BMJ 2015 Apr 22;350:h1907. Epub 2015 Apr 22.
Departments of Clinical Epidemiology and Biostatistics and Medicine, McMaster University, Hamilton , ON L8S 3Z5, Canada.
Objectives: To determine if coronary computed tomographic angiography enhances prediction of perioperative risk in patients before non-cardiac surgery and to assess the preoperative coronary anatomy in patients who experience a myocardial infarction after non-cardiac surgery.
Design: Prospective cohort study.
Setting: 12 centers in eight countries.
Participants: 955 patients with, or at risk of, atherosclerotic disease who underwent non-cardiac surgery.
Interventions: Coronary computed tomographic angiography was performed preoperatively; clinicians were blinded to the results unless left main disease was suspected. Results were classified as normal, non-obstructive (<50% stenosis), obstructive (one or two vessels with ≥ 50% stenosis), or extensive obstructive (≥ 50% stenosis in two vessels including the proximal left anterior descending artery, three vessels, or left main).
Main Outcome Measure: Composite of cardiovascular death and non-fatal myocardial infarction within 30 days after surgery (primary outcome). This was the dependent variable in Cox regression. The independent variables were scores on the revised cardiac risk index and findings on coronary computed tomographic angiography.
Results: The primary outcome occurred in 74 patients (8%). The model that included both scores on the revised cardiac risk index and findings on coronary computed tomographic angiography showed that coronary computed tomographic angiography provided independent prognostic information (P=0.014; C index=0.66). The adjusted hazard ratios were 1.51 (95% confidence interval 0.45 to 5.10) for non-obstructive disease; 2.05 (0.62 to 6.74) for obstructive disease; and 3.76 (1.12 to 12.62) for extensive obstructive disease. For the model with coronary computed tomographic angiography compared with the model based on the revised cardiac risk index alone, with 30 day risk categories of <5%, 5-15%, and >15% for the primary outcome, the results of risk reclassification indicate that in a sample of 1000 patients that coronary computed tomographic angiography would have resulted appropriately in 17 net patients receiving a higher risk estimation among the 77 patients who would have experienced the primary outcome (P<0.001). Coronary computed tomographic angiography, however, would have resulted inappropriately in 98 net patients receiving a higher risk estimation, among the 923 patients who would not have experienced the primary outcome (P<0.001). Among patients who had a perioperative myocardial infarction, preoperative coronary anatomy showed extensive obstructive disease in 31% (22/71), obstructive disease in 41% (29/71), non-obstructive disease in 24% (17/71), and normal findings in 4% (3/71).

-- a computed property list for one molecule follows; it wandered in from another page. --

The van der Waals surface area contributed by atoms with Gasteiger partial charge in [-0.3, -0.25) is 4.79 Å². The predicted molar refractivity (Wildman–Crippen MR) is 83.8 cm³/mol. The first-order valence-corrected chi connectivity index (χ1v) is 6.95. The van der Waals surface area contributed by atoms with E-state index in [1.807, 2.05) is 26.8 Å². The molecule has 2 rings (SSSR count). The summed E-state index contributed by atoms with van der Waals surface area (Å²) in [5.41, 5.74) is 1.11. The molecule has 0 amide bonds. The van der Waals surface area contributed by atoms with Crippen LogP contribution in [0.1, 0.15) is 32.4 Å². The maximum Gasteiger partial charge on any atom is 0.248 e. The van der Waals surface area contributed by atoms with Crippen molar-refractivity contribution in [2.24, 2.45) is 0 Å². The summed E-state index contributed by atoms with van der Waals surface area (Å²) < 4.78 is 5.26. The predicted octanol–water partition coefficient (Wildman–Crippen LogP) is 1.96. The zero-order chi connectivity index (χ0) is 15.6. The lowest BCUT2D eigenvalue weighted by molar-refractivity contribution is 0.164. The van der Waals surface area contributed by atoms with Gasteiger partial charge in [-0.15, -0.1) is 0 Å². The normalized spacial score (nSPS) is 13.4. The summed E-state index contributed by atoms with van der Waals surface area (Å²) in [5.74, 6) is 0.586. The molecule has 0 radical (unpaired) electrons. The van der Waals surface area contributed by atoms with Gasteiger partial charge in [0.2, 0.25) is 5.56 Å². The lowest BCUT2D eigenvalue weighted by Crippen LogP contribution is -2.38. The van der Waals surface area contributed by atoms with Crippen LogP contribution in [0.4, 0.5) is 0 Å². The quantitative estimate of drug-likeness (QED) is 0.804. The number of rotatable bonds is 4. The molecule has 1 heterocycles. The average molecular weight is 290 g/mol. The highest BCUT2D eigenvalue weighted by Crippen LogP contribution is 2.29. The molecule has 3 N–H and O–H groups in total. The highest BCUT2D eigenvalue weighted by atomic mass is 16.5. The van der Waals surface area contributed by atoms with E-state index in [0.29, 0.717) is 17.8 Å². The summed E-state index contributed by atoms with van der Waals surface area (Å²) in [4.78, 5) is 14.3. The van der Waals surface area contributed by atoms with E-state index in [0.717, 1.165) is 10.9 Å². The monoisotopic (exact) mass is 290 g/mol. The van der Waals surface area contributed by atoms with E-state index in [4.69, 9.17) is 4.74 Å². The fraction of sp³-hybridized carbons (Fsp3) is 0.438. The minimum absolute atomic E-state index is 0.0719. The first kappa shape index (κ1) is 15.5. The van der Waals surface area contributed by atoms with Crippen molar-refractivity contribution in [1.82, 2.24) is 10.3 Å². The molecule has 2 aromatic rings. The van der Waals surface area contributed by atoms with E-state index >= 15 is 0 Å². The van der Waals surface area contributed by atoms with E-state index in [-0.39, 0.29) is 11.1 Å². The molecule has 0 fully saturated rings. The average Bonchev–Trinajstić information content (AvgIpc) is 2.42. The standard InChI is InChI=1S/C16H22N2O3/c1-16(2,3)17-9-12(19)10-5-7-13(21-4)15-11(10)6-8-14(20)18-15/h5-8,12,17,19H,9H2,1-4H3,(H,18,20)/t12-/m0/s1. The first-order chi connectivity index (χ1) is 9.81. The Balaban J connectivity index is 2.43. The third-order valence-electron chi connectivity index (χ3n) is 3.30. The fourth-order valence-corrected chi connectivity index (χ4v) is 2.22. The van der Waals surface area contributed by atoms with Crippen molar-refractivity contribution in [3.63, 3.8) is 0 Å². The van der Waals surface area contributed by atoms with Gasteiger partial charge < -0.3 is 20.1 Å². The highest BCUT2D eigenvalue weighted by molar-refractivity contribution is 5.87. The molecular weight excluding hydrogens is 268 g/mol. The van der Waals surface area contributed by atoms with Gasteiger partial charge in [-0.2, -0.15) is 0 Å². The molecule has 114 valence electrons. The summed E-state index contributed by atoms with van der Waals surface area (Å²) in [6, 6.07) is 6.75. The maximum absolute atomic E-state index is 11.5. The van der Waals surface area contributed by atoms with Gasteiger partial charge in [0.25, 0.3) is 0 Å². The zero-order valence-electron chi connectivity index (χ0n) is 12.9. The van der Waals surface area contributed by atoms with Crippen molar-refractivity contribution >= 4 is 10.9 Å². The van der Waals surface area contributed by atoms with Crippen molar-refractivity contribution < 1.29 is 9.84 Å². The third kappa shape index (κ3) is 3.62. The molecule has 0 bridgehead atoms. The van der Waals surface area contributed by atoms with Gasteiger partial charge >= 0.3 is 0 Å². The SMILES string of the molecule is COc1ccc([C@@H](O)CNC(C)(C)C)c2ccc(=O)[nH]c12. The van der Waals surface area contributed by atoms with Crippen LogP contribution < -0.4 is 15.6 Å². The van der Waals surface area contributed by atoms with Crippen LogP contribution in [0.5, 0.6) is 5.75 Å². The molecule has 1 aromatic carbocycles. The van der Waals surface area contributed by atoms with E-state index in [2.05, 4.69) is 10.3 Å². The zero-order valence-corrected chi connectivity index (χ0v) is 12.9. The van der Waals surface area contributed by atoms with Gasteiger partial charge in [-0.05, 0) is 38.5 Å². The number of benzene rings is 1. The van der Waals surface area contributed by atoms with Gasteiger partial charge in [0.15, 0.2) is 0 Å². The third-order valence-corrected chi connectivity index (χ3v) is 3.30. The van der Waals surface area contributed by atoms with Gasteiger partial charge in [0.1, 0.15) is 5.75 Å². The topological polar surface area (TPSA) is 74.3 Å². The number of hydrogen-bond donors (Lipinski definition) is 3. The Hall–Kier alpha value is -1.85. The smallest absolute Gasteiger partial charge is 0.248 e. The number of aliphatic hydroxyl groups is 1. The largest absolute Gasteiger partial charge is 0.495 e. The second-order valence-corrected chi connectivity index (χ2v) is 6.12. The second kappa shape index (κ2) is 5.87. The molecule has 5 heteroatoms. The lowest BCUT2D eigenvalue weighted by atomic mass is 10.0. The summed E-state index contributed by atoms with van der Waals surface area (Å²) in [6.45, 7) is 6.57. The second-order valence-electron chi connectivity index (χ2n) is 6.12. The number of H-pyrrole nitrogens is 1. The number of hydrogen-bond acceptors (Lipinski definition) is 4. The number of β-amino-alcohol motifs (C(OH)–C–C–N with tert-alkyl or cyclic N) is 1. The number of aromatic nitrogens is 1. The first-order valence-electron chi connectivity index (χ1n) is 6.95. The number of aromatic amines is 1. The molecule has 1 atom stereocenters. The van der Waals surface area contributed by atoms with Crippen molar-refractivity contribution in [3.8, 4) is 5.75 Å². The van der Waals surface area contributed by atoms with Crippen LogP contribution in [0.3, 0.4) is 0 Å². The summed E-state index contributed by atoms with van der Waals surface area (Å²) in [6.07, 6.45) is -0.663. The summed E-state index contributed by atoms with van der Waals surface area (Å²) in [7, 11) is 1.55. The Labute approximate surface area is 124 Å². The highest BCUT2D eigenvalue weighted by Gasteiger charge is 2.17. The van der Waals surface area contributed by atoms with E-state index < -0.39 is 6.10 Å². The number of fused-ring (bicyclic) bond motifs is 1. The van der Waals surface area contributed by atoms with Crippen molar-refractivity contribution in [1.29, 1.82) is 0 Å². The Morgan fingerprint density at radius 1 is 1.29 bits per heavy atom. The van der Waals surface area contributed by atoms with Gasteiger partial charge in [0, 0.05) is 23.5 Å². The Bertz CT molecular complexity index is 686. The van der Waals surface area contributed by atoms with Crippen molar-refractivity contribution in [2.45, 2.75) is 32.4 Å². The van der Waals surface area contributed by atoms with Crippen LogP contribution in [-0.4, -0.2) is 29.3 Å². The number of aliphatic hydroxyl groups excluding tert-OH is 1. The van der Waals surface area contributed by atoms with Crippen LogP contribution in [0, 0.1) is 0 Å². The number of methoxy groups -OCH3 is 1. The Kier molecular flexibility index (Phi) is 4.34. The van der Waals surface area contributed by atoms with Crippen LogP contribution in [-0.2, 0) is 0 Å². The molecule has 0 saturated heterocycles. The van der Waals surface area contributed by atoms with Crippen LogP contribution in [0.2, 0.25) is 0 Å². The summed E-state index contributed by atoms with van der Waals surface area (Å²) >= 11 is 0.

Conclusions: Though findings on coronary computed tomographic angiography can improve estimation of risk for patients who will experience perioperative cardiovascular death or myocardial infarction, findings are more than five times as likely to lead to an inappropriate overestimation of risk among patients who will not experience these outcomes. Perioperative myocardial infarction occurs across the spectrum of coronary artery disease, suggesting that there could be several pathophysiologic mechanisms.